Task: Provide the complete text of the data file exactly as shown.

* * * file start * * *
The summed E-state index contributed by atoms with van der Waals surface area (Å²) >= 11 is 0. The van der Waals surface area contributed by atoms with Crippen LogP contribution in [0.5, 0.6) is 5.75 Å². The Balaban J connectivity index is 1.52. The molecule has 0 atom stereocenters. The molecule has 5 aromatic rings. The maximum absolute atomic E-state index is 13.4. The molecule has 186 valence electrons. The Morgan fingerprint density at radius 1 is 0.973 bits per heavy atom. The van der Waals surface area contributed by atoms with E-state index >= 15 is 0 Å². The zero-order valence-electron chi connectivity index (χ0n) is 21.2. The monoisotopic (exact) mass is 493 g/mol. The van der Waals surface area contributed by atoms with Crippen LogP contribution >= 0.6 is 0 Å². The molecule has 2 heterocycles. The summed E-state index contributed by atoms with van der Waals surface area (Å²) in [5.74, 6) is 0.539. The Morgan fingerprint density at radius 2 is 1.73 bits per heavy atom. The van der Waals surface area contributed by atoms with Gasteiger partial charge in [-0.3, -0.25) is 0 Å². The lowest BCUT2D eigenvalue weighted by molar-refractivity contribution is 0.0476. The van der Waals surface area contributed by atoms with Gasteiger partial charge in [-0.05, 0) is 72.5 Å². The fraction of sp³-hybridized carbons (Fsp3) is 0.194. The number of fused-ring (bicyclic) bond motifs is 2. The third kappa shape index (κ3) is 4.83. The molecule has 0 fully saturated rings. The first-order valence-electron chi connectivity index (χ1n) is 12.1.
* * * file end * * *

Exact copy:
The summed E-state index contributed by atoms with van der Waals surface area (Å²) >= 11 is 0. The van der Waals surface area contributed by atoms with Crippen LogP contribution in [0.5, 0.6) is 5.75 Å². The Balaban J connectivity index is 1.52. The molecule has 0 atom stereocenters. The molecule has 5 aromatic rings. The maximum absolute atomic E-state index is 13.4. The molecule has 186 valence electrons. The Morgan fingerprint density at radius 1 is 0.973 bits per heavy atom. The van der Waals surface area contributed by atoms with E-state index >= 15 is 0 Å². The zero-order valence-electron chi connectivity index (χ0n) is 21.2. The monoisotopic (exact) mass is 493 g/mol. The van der Waals surface area contributed by atoms with Crippen LogP contribution >= 0.6 is 0 Å². The molecule has 2 heterocycles. The summed E-state index contributed by atoms with van der Waals surface area (Å²) in [5.74, 6) is 0.539. The Morgan fingerprint density at radius 2 is 1.73 bits per heavy atom. The van der Waals surface area contributed by atoms with Gasteiger partial charge in [-0.3, -0.25) is 0 Å². The lowest BCUT2D eigenvalue weighted by molar-refractivity contribution is 0.0476. The van der Waals surface area contributed by atoms with Gasteiger partial charge in [-0.05, 0) is 72.5 Å². The fraction of sp³-hybridized carbons (Fsp3) is 0.194. The number of fused-ring (bicyclic) bond motifs is 2. The third kappa shape index (κ3) is 4.83. The molecule has 0 fully saturated rings. The first-order valence-electron chi connectivity index (χ1n) is 12.1.